Aphrodite finds Kylie Minogue celebrating the dancefloor, addressing recurrent themes of love and sexuality as well as returning to form after the substantial experimentation present in 2007’s X. It also marks Minogue’s second attempt at cracking the North American market since 2001 with the release of Fever.

The album has a very fierce undertone (most blatant in the title track, which interpolates a rock tinge), but throws in subtlety in tracks like ‘Closer’, ‘Everything is Beautiful’ and ‘Illusion’, which give a sense of vulnerability to the record, most shockingly in ‘Too Much’, one of the album’s club thumping moments as she conveys, “I don’t know what we’re going through…It’s too much, the way I feel about you..”. It holds the dichotomy of being fiery yet delicate, conveying ease but at the same time inviting the listener to move, accomplishing versatility yet cohesiveness. Albeit the album is mainly dance-pop, it somehow manages to reflect some sort of emotion without being shallow meaningless pop music but instead coming across as delightful and empowering to a certain extent. It even has an organic feel despite being consistently electro, and allows the piano, violin and cellos to shine in the midst of electrifying beats.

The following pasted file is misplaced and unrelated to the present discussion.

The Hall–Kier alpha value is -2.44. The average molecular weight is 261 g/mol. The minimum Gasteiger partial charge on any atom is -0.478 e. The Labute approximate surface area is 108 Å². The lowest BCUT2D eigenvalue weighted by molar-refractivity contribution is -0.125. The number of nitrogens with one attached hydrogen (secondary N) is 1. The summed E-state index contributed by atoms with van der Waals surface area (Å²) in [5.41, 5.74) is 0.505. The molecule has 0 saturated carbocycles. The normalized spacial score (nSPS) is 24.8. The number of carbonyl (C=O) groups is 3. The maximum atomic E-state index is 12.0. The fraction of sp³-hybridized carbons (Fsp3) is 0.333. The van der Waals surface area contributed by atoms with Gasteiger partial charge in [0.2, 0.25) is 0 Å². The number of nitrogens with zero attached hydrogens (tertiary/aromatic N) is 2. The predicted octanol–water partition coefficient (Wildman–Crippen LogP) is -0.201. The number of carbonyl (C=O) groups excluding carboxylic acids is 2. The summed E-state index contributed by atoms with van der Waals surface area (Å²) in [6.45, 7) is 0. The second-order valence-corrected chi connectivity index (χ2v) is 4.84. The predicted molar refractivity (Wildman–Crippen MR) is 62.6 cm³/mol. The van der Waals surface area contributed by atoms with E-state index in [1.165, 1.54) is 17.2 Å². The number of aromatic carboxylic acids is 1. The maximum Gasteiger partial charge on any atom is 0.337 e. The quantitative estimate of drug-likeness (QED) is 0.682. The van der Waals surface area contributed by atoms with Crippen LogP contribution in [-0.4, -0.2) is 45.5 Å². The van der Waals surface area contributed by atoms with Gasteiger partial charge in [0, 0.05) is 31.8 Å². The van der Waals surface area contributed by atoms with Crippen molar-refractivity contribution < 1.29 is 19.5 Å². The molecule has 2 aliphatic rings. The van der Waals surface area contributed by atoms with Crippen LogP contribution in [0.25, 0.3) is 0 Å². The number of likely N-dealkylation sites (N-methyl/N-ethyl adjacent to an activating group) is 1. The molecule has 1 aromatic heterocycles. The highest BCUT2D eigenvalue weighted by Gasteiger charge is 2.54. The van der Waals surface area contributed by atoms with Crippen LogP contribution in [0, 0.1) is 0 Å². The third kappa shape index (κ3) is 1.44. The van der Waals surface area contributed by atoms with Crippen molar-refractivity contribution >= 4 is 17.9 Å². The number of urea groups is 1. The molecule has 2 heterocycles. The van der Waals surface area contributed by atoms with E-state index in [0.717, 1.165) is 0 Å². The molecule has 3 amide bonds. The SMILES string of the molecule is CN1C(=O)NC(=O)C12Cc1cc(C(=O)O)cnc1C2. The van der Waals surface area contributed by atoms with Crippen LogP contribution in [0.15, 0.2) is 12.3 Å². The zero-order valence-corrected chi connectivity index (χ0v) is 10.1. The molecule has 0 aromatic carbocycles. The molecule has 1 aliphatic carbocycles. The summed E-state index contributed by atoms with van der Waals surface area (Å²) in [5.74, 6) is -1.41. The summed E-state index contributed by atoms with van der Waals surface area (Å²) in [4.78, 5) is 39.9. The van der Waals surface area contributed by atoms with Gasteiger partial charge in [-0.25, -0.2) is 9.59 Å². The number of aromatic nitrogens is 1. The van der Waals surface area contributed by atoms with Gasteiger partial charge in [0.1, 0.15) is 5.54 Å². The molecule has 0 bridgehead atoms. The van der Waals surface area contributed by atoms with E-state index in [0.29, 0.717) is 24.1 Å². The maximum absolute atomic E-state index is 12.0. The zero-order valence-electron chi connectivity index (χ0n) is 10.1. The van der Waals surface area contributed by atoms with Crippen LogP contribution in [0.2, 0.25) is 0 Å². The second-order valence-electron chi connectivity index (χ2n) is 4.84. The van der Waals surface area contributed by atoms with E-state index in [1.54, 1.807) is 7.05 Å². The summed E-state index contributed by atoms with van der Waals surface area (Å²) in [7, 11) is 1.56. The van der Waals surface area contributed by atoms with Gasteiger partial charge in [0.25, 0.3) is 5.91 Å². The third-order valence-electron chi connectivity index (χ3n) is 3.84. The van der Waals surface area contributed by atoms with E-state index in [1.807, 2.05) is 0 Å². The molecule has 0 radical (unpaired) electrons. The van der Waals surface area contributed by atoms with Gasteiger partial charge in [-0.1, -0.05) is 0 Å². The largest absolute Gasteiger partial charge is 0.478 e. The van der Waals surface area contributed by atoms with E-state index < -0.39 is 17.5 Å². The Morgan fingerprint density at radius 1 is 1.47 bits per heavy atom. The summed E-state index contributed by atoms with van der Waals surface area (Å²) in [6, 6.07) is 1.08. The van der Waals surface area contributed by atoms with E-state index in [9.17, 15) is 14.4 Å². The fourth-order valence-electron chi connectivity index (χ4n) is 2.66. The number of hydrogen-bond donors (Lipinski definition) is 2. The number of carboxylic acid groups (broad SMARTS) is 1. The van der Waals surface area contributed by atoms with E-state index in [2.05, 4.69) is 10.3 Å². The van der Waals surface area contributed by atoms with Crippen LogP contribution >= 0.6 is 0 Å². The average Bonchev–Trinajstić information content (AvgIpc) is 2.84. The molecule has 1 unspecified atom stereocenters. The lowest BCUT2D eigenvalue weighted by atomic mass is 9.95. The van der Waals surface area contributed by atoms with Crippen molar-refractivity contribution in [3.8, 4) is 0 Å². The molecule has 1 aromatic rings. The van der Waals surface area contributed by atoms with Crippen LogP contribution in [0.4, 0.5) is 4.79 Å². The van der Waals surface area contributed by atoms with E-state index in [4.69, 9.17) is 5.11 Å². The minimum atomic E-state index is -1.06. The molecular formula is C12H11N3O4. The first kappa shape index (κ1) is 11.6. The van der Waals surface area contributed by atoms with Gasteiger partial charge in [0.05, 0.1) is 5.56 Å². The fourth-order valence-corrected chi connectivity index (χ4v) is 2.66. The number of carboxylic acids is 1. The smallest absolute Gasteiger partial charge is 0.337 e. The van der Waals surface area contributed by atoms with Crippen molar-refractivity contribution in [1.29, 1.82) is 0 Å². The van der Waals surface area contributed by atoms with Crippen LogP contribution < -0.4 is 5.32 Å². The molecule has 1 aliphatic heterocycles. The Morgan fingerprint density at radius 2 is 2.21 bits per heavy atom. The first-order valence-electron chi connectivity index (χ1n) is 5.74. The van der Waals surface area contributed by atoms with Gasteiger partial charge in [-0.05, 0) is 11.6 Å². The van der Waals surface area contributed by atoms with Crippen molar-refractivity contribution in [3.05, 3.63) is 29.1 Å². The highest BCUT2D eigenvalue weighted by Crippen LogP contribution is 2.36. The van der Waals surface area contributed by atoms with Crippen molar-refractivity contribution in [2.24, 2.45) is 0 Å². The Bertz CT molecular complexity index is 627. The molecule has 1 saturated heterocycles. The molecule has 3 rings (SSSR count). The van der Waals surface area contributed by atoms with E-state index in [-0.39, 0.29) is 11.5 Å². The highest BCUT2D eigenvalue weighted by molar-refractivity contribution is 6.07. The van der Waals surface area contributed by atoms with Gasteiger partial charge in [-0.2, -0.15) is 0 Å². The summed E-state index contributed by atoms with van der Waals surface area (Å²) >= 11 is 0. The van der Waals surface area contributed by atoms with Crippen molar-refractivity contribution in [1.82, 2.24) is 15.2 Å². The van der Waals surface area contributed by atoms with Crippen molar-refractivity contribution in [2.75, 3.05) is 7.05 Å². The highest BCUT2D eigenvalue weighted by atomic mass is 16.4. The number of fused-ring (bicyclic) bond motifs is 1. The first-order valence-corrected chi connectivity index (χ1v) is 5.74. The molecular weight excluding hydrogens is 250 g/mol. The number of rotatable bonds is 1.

Some of the track breakdowns are quite experimental, which before slowing down faintly, explode aggressively picking up the pace once more, transcending the tracks to another level. What Stuart Price did, record production wise, is just brilliant. Some of the tracks are growers, but this does not hold them from being astounding. ‘Get Outta My Way’ can be considered the new ‘Love at First Sight’ without being ripped off in the slightest, and is a classic in the making.

Surprisingly the skip button is not an option for Aphrodite as all the tracks are enjoyable. It is hard to pick a favorite; each track flows well and each stand on its own. None sound similar nor recycled, common when working with one producer, but on the contrary sounds fresh, energetic, fun and ‘euphoric’ (as Kylie described the album herself). The album is blissful to the core and maintains an indescribable vibe all throughout; it leaves the listener on a high and wanting more after the closing number.

Aphrodite is a cross between Light Years and Fever; it incorporates the heavy retro disco predominant in her 2000 release and the vivacity and flirt of its successor. The influence of two of her best works put into one just equals a certified smash.

The album is one whole unstoppable bouncy mix with impeccable production. The songwriting is neither deep nor poetical (though the clever innuendos between love and the dancefloor itself are worth mentioning), but it does the trick for a fun pop album filled with club stompers and ‘dancey’ midtempos alongside soothing vocals. This is Kylie at her best.